By Elizabeth Barber
BOSTON (Reuters) – Condemned to die for his part in the 2013 Boston Marathon bombings, Dzhokhar Tsarnaev is likely to await his fate over the course of years, if not decades, locked up in grim prisons under extreme conditions while his lawyers appeal his sentence.
The U.S. Bureau of Prisons has not yet decided where Tsarnaev will go, but he is likely end up in one of two high-security detention facilities, Colorado’s ADX or Indiana’s Terre Haute, according to U.S. District Attorney for Massachusetts Carmen Ortiz.
First the judge will hold a hearing where he will formally pronounce the sentence, Ortiz said after a jury decided on Friday that Tsarnaev, 21, deserved the death penalty.
He will then pass into the custody of the Federal Bureau of Prisons, which will determine where he should be held.
ADX, formerly known as the U.S. Penitentiary Administrative Maximum Facility, is likely “the most punitive, rigid, prison in America,” as defense lawyer Judith Clarke put it during Tsarnaev’s trial, arguing for life in prison for her client.
Life at the Florence, Colorado, prison is so difficult that prosecutors had worried jurors would vote for it as the harsher of the two sentences available to them, death or life imprisonment without possibility of release.
Imprisonment at the U.S. Penitentiary at Terre Haute would place Tsarnaev with other federal death row inmates and in the same complex where federal executions are carried out, said Robert Dunham, executive director of the Death Penalty Information Center (DPIC).
If ADX is known as the highest security prison for prisoners not sentenced to death, Terre Haute’s death row is “the most maximum security of maximum security,” Dunham said.
Tsarnaev’s death sentence, once confirmed at the hearing, would make him one of just 59 prisoners condemned to execution in U.S. federal courts, according to the Death Penalty Information Center.
If the sentence is carried out, he would join a group of just three federal prisoners executed since 1988, when capital punishment by the U.S. government was reinstated. In addition, 32 U.S. states allow the death penalty for state crimes, according to the DPIC’s website.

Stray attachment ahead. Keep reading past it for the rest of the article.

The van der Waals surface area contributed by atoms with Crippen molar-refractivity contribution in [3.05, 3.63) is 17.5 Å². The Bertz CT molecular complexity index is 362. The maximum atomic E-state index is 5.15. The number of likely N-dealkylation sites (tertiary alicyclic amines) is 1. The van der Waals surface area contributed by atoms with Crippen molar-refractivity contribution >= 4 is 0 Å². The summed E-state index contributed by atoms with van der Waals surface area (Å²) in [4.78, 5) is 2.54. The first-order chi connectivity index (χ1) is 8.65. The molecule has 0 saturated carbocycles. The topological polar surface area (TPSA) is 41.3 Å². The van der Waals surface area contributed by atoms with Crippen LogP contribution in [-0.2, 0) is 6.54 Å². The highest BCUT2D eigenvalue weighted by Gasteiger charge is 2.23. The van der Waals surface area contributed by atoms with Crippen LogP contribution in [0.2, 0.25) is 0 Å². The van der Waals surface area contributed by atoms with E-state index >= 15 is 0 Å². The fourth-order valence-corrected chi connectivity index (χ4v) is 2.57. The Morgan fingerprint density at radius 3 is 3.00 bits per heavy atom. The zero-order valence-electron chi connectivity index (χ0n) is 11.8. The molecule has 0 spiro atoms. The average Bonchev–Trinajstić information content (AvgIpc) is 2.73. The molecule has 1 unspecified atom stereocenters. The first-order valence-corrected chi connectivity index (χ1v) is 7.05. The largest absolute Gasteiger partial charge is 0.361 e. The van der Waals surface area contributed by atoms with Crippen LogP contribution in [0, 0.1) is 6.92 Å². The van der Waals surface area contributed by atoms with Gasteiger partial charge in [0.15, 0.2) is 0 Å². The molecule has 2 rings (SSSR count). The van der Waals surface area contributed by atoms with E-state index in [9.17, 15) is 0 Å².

But Tsarnaev’s execution is neither imminent nor guaranteed. It will likely take at least a decade for his lawyers to exhaust all of his appellate options, said Dunham, and anywhere during the process, a court may overturn the death sentence, Dunham said.
“Because there is a death verdict, there will be a thorough appeals process,” he said. “If he had gotten a life sentence, this would be over with.”
NEARLY COMPLETE ISOLATION
ADX is located in the foothills of Colorado’s Rocky Mountains, but witnesses testified during Tsarnaev’s trial that inmates never see the majestic peaks nearby, getting only the occasional glimpse of sky during brief outdoor exercise periods.
At ADX, home to 416 male inmates, Tsarnaev would join some of the most infamous convicts in the United States, including Oklahoma City bomber accomplice Terry Nichols, underwear bomber Umar Farouk Abdulmutallab, and Unabomber Ted Kaczynski.
Tsarnaev would seldom see anyone else. Inmates spend an average of about 23 hours a day locked up alone in their cells, according to an audit of the U.S. Justice Department. There, they take meals passed through slots in the metal doors, watch prison television and write letters.
Each cell, under 24-hour surveillance, has a concrete bed, a table, a toilet, and a sliver of a window. A 10 foot by 20 foot (3 by 6 meter) outdoor enclosure slightly extends their world, but just for about an hour and a half each day, according to testimony by Mark Bezy, a former federal prison warden.
“They sit in their cells, locked in their cells every day,” Bezy said. Prisoners resort to communicating with each other through the pipes that link their toilets, he added.
No one has ever escaped from ADX, known as the “Alcatraz of the Rockies.”
ADX, founded in 1994, has been the subject of multiple lawsuits contending that sentences there violate constitutional protections against “cruel and unusual punishment.”
FEDERAL DEATH HOUSE
The federal government has housed condemned inmates since 1999 at a high-security institution in Terre Haute, a town of some 60,000 people in western Indiana.
The complex is home to the death chamber where all three prisoners executed by the federal government since 1988 have died by lethal injection, including Oklahoma City bomber Timothy McVeigh.
As in ADX, federal inmates at Terre Haute’s death row spend about 23 hours each day alone in small cells with a bed, a toilet, and a wash station. Tsarnaev would live essentially in solitary confinement while his lawyers attempt to save him from death, Dunham said.
“Death row is supermax,” said Dunham. “It’s extremely, highly restricted.”
(Corrects to “thorough” from “through” in paragraph 12)
(Editing By Frank McGurty and Frances Kerry)